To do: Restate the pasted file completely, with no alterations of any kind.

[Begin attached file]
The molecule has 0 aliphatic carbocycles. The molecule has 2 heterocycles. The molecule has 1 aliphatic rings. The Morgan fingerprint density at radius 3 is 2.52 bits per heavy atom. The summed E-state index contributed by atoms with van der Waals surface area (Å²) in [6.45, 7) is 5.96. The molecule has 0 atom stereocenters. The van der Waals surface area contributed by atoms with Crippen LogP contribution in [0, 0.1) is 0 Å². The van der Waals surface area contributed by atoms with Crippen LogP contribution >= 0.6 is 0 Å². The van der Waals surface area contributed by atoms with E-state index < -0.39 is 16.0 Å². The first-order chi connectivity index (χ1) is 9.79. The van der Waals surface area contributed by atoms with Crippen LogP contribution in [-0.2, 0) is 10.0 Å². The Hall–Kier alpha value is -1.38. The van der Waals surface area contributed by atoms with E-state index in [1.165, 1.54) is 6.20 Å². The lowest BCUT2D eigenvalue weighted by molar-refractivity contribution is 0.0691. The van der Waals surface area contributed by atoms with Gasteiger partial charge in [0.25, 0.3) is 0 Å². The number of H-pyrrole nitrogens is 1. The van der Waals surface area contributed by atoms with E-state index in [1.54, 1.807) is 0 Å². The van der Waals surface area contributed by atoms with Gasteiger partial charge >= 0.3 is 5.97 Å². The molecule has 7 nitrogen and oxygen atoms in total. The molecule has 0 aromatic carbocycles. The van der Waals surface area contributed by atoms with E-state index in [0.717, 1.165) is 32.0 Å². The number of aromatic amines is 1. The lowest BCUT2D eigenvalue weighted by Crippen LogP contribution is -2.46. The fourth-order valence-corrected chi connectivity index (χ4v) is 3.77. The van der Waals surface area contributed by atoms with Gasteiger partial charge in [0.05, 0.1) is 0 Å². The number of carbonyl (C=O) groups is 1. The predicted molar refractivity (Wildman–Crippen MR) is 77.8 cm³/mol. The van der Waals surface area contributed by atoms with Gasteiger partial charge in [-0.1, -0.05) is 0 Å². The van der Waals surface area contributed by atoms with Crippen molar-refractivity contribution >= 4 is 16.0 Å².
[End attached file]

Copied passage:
The molecule has 0 aliphatic carbocycles. The molecule has 2 heterocycles. The molecule has 1 aliphatic rings. The Morgan fingerprint density at radius 3 is 2.52 bits per heavy atom. The summed E-state index contributed by atoms with van der Waals surface area (Å²) in [6.45, 7) is 5.96. The molecule has 0 atom stereocenters. The van der Waals surface area contributed by atoms with Crippen LogP contribution in [0, 0.1) is 0 Å². The van der Waals surface area contributed by atoms with Crippen LogP contribution >= 0.6 is 0 Å². The van der Waals surface area contributed by atoms with E-state index < -0.39 is 16.0 Å². The first-order chi connectivity index (χ1) is 9.79. The van der Waals surface area contributed by atoms with Crippen LogP contribution in [-0.2, 0) is 10.0 Å². The Hall–Kier alpha value is -1.38. The van der Waals surface area contributed by atoms with E-state index in [1.165, 1.54) is 6.20 Å². The lowest BCUT2D eigenvalue weighted by molar-refractivity contribution is 0.0691. The van der Waals surface area contributed by atoms with Gasteiger partial charge in [0.25, 0.3) is 0 Å². The number of H-pyrrole nitrogens is 1. The van der Waals surface area contributed by atoms with E-state index in [1.54, 1.807) is 0 Å². The van der Waals surface area contributed by atoms with Gasteiger partial charge >= 0.3 is 5.97 Å². The molecule has 7 nitrogen and oxygen atoms in total. The molecule has 0 aromatic carbocycles. The van der Waals surface area contributed by atoms with E-state index in [0.717, 1.165) is 32.0 Å². The number of aromatic amines is 1. The lowest BCUT2D eigenvalue weighted by Crippen LogP contribution is -2.46. The fourth-order valence-corrected chi connectivity index (χ4v) is 3.77. The van der Waals surface area contributed by atoms with Gasteiger partial charge in [0.05, 0.1) is 0 Å². The number of carbonyl (C=O) groups is 1. The predicted molar refractivity (Wildman–Crippen MR) is 77.8 cm³/mol. The van der Waals surface area contributed by atoms with Gasteiger partial charge in [-0.1, -0.05) is 0 Å². The van der Waals surface area contributed by atoms with Crippen molar-refractivity contribution >= 4 is 16.0 Å².